I Thought I Knew It All (well, most of it)

I’ve learned about most biomedical interventions for autism and really thought I was just going to “refresh and recharge” my batteries that fueled the science geek in me.  Where did I go, you ask?  The 2010 Autism Research Institute’s (ARI) Conference held in Long Beach, CA on October 8-10. That’s where doctors, research scientists and parents discuss the exploration and evaluation of scientifically documented biomedical interventions for individuals within the autism spectrum.

Well, of course no one person can possible know about every aspect of this medical research, but as a parent whose life has been engulfed by it, I thought I knew most of it.  Well, I don’t, and I find that exciting. We are still learning about autism and the sensitive biochemistry of our children that are triggered by various environmental assaults. Unfortunately, more research still needs to be done, more children will be hit by the “autism bus” and more parents will demand answers on why this is a growing epidemic.

I have said before on my blog that I believe autism is not solely a disorder of the brain, but one that affects the brain, the immune system, and the gut. Well, one of the leading autism research scientists is Dr. Jill James, PhD from Arkansas Children’s Hospital Research Institute, and she spoke at the conference on her research done on oxidative stress in autism.

Oxidative stress is a condition which occurs when the production of free radicals in the human body exceeds the body’s ability to neutralize and eliminate them. Oxidative stress can result from a lack of antioxidants (like vitamins A, E and C) or from an over abundance of free radicals. Free radicals can react with key components of cells including DNA, lipids, and protein, resulting in cellular damage.

Dr. James discussed  “The Autism Triad: Brain-Gut-Immune Axis” which are inter-dependent and their individual balance requires each other. All three systems are highly sensitive to oxidative stress, especially during critical developmental windows. A healthy brain needs to develop in a healthy immune system and gut. All three systems are immature at birth. Gene and environmental interactions affect the intracellular GSH/GSSG (ratio of reduced glutathione to oxidized glutathione) and the maturation of all three systems.  GSH/GSSG is the measure of cellular toxicity. Glutathione is our body’s primary antioxidant that protects red blood cells from damage and destruction by mopping up toxic free radicals. (side note: Did you know it is also needed for the action of insulin?)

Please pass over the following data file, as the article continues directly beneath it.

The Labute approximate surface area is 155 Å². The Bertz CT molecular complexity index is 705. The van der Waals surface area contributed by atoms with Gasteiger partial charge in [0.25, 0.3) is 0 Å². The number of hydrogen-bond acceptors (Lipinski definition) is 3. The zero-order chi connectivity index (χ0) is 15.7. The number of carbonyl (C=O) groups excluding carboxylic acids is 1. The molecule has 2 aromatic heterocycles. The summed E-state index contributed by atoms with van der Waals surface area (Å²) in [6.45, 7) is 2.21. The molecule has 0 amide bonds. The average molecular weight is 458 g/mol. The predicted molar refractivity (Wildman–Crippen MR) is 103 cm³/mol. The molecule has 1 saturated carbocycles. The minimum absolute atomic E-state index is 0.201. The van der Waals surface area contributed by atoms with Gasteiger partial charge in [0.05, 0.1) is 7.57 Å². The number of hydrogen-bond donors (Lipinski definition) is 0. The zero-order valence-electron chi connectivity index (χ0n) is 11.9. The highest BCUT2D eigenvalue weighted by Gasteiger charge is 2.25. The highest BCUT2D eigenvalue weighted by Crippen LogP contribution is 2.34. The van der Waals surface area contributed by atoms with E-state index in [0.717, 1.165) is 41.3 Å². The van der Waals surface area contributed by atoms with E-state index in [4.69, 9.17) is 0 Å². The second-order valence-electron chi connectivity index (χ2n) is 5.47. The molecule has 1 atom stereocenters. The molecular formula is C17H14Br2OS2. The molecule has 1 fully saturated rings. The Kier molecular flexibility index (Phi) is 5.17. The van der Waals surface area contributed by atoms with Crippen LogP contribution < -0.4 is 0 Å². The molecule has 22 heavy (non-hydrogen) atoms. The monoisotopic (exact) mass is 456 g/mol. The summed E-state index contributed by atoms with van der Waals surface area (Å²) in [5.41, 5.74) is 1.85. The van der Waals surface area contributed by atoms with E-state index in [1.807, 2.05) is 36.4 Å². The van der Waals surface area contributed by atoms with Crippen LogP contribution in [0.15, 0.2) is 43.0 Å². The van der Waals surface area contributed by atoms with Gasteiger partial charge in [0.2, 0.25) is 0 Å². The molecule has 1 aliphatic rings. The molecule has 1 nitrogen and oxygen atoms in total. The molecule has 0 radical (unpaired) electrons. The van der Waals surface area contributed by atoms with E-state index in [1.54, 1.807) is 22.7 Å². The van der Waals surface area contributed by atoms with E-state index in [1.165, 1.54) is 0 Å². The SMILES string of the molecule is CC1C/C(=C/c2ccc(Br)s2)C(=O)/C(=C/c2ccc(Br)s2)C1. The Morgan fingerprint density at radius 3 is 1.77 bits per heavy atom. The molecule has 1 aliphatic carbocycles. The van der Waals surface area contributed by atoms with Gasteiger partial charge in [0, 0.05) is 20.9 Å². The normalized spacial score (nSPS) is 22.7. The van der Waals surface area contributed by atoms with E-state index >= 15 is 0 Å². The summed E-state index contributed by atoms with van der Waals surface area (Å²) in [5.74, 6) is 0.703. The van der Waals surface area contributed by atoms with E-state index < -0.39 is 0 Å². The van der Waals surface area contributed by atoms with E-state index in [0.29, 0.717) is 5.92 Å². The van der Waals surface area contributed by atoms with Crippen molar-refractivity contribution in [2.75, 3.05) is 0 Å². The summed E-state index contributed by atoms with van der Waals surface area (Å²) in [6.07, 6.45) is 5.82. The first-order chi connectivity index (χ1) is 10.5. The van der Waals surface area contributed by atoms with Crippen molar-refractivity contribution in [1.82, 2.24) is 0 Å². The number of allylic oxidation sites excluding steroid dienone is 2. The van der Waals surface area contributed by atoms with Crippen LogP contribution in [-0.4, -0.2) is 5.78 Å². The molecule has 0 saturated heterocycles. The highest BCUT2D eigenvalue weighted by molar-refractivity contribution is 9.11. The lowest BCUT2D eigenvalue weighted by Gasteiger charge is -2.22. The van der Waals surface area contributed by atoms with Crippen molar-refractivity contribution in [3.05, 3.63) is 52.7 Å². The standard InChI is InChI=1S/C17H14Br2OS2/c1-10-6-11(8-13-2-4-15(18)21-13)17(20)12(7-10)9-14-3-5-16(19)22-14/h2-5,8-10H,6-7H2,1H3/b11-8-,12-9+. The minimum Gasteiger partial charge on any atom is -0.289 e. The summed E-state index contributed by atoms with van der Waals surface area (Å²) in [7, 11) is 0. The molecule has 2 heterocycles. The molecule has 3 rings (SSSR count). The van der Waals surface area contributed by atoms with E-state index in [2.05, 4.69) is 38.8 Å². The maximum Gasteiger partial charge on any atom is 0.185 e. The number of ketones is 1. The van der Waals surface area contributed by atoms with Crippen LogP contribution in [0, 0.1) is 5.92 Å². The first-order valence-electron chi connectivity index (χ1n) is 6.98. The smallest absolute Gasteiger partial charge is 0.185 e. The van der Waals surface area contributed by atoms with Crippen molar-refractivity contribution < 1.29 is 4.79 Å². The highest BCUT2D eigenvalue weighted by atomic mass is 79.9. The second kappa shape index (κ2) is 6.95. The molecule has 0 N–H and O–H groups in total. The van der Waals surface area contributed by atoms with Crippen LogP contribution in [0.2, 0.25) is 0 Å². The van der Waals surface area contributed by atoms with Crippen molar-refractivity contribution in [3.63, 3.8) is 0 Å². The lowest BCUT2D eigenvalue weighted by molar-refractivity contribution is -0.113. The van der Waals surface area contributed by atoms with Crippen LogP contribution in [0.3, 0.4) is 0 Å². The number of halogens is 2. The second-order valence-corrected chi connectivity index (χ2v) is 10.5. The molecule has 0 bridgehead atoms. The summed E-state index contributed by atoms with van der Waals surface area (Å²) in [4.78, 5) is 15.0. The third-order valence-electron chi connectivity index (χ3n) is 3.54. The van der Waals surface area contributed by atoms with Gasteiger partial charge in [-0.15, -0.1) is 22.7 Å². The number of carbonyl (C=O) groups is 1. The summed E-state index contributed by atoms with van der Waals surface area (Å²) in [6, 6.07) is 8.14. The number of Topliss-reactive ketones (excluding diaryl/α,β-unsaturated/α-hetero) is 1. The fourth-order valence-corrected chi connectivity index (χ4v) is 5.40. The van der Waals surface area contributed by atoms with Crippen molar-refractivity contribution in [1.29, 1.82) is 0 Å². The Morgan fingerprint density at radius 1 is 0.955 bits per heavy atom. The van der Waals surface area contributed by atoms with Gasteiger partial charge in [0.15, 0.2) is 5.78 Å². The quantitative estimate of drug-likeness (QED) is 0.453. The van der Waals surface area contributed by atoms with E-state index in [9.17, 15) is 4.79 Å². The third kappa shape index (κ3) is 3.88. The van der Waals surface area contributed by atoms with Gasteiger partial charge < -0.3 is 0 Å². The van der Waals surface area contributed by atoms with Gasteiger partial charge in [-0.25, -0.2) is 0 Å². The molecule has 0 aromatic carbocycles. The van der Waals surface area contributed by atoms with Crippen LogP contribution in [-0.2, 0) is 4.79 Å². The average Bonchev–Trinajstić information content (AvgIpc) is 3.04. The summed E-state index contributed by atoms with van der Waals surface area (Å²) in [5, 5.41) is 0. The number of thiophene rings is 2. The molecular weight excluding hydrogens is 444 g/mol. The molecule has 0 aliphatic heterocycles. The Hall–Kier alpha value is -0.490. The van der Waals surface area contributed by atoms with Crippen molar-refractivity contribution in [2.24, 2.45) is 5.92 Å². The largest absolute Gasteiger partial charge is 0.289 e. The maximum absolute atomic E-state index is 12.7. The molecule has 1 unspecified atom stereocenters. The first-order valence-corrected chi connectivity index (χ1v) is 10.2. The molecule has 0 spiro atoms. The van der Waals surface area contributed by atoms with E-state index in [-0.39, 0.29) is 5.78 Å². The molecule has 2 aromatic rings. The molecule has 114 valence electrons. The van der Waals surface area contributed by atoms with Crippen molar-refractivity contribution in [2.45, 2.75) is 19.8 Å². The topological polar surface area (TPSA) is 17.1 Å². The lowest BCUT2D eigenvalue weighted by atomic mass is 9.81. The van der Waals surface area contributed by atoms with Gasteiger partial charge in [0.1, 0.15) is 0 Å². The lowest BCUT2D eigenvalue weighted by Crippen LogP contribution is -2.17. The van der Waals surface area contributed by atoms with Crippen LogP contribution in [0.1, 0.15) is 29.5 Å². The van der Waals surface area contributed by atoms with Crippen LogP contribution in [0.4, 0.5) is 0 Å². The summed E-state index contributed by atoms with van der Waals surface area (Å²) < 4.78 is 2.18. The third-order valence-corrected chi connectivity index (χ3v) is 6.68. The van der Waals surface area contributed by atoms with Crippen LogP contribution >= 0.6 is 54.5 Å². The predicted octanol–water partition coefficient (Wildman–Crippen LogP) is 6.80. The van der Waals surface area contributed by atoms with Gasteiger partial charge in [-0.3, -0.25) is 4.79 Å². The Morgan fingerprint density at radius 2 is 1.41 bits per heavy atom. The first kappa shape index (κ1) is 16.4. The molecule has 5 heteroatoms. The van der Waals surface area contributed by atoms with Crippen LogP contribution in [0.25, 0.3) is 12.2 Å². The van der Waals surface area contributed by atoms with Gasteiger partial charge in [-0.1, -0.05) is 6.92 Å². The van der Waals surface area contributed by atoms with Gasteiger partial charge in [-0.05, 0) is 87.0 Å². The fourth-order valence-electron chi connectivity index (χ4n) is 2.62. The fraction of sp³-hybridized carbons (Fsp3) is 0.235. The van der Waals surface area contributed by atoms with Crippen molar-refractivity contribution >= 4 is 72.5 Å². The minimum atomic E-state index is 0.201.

A toxic inflammatory insult in one of these (brain, immune system, gut) can indirectly affect the development and function of the others. Wow! That says it all for me. In other words, if your infant or young child has inflammation in their immune system from a virus (acquired/immunization), the development of their brain and gut will be affected. Or perhaps your child had numerous ear infections and prescribed antibiotics. Their gut was affected by the reduction of good bacteria (wiped out by the antibiotics) vs. the bad bacteria that took over. This is an example of an inflammatory insult to the gut, which indirectly affects the development of the brain and immune system.

Oxidative stress may be a final common pathway for many structurally diverse environmental exposures such as heavy metals (lead, aluminum, arsenic, cadmium, mercury), solvents (alcohol, chlorine, benzene), and industrial chemicals (PCBs, pesticides, herbicides). All of these induce oxidative stress and deplete our body’s store of glutathione. Dr. James noted that a combined sub-toxic dose of these can reach a toxic threshold. Which means that our children can be exposed to these individual toxins at levels that are not considered toxic by our FDA/EPA, but the combined doses reach the toxic threshold.

This is exactly the point I continually try to make.  That our environment has a combination of toxic exposures that is affecting our current and future generation of children. It’s also affecting us as adults. It may not present itself as autism for us “grown ups”, but as Alzheimer’s, Parkinson’s, cancer, etc.

Research in this area needs to continue and I am grateful for ARI, the doctors, scientists and parents that contribute their documented studies on biomedical interventions for autism.  Thanks to them, children are recovering and parents have hope. Perhaps our FDA and EPA could learn something from this community if they would just pay attention. I do know one thing. These agencies that are assigned to protect us certainly don’t (or choose not to) know it all.  And neither do I.